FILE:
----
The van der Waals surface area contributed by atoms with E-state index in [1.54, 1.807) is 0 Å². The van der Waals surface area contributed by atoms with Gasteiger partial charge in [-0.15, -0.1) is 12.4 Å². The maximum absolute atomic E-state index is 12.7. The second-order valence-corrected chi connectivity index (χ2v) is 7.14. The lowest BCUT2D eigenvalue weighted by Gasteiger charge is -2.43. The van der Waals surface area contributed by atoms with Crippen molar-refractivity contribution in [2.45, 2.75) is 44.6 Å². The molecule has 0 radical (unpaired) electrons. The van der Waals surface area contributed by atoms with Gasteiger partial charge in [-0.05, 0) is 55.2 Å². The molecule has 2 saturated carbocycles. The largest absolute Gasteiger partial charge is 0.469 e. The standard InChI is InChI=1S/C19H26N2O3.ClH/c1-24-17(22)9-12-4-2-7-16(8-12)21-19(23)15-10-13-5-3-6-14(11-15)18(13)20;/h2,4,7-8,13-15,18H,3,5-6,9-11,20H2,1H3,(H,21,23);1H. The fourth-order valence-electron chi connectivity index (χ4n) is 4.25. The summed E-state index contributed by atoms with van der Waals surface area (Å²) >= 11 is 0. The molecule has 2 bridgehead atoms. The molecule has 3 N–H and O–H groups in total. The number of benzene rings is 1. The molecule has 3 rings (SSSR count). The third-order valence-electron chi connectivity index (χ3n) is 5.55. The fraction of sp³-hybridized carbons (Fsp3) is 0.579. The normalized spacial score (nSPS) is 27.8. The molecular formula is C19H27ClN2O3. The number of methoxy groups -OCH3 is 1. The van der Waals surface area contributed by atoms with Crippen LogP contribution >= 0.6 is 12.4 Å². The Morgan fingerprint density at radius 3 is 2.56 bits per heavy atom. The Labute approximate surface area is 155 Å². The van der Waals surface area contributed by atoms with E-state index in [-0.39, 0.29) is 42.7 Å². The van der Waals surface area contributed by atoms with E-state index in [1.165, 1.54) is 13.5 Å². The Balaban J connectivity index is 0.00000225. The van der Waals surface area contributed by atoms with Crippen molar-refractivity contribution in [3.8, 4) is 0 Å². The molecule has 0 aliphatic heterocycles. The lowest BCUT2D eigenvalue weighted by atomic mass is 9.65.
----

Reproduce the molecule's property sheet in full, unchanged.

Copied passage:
The van der Waals surface area contributed by atoms with E-state index in [1.54, 1.807) is 0 Å². The van der Waals surface area contributed by atoms with Gasteiger partial charge in [-0.15, -0.1) is 12.4 Å². The maximum absolute atomic E-state index is 12.7. The second-order valence-corrected chi connectivity index (χ2v) is 7.14. The lowest BCUT2D eigenvalue weighted by Gasteiger charge is -2.43. The van der Waals surface area contributed by atoms with Crippen molar-refractivity contribution in [2.45, 2.75) is 44.6 Å². The molecule has 0 radical (unpaired) electrons. The van der Waals surface area contributed by atoms with Gasteiger partial charge in [-0.05, 0) is 55.2 Å². The molecule has 2 saturated carbocycles. The largest absolute Gasteiger partial charge is 0.469 e. The standard InChI is InChI=1S/C19H26N2O3.ClH/c1-24-17(22)9-12-4-2-7-16(8-12)21-19(23)15-10-13-5-3-6-14(11-15)18(13)20;/h2,4,7-8,13-15,18H,3,5-6,9-11,20H2,1H3,(H,21,23);1H. The fourth-order valence-electron chi connectivity index (χ4n) is 4.25. The summed E-state index contributed by atoms with van der Waals surface area (Å²) >= 11 is 0. The molecule has 2 bridgehead atoms. The molecule has 3 N–H and O–H groups in total. The number of benzene rings is 1. The molecule has 3 rings (SSSR count). The third-order valence-electron chi connectivity index (χ3n) is 5.55. The fraction of sp³-hybridized carbons (Fsp3) is 0.579. The normalized spacial score (nSPS) is 27.8. The molecular formula is C19H27ClN2O3. The number of methoxy groups -OCH3 is 1. The van der Waals surface area contributed by atoms with Crippen LogP contribution >= 0.6 is 12.4 Å². The Morgan fingerprint density at radius 3 is 2.56 bits per heavy atom. The Labute approximate surface area is 155 Å². The van der Waals surface area contributed by atoms with E-state index in [-0.39, 0.29) is 42.7 Å². The van der Waals surface area contributed by atoms with E-state index in [1.165, 1.54) is 13.5 Å². The Balaban J connectivity index is 0.00000225. The van der Waals surface area contributed by atoms with Crippen molar-refractivity contribution in [3.8, 4) is 0 Å². The molecule has 0 aliphatic heterocycles. The lowest BCUT2D eigenvalue weighted by atomic mass is 9.65.